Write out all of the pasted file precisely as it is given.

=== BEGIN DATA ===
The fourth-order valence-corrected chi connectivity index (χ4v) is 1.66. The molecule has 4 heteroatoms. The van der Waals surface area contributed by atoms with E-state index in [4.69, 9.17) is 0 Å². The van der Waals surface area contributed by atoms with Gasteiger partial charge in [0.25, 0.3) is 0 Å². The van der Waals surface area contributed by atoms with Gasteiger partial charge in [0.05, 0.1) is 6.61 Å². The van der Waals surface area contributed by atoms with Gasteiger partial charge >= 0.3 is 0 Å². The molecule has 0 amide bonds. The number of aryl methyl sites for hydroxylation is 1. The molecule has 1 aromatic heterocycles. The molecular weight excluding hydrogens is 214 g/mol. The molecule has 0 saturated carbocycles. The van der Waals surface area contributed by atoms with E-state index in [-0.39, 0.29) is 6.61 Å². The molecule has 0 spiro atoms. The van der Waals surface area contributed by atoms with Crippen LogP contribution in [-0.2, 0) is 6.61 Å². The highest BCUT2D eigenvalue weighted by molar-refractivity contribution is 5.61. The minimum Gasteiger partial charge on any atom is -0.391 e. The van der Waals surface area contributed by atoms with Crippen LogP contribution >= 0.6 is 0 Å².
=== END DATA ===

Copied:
The fourth-order valence-corrected chi connectivity index (χ4v) is 1.66. The molecule has 4 heteroatoms. The van der Waals surface area contributed by atoms with E-state index in [4.69, 9.17) is 0 Å². The van der Waals surface area contributed by atoms with Gasteiger partial charge in [0.25, 0.3) is 0 Å². The van der Waals surface area contributed by atoms with Gasteiger partial charge in [0.05, 0.1) is 6.61 Å². The van der Waals surface area contributed by atoms with Gasteiger partial charge >= 0.3 is 0 Å². The molecule has 0 amide bonds. The number of aryl methyl sites for hydroxylation is 1. The molecule has 1 aromatic heterocycles. The molecular weight excluding hydrogens is 214 g/mol. The molecule has 0 saturated carbocycles. The van der Waals surface area contributed by atoms with E-state index in [-0.39, 0.29) is 6.61 Å². The molecule has 0 spiro atoms. The van der Waals surface area contributed by atoms with Crippen LogP contribution in [-0.2, 0) is 6.61 Å². The highest BCUT2D eigenvalue weighted by molar-refractivity contribution is 5.61. The minimum Gasteiger partial charge on any atom is -0.391 e. The van der Waals surface area contributed by atoms with Crippen LogP contribution >= 0.6 is 0 Å².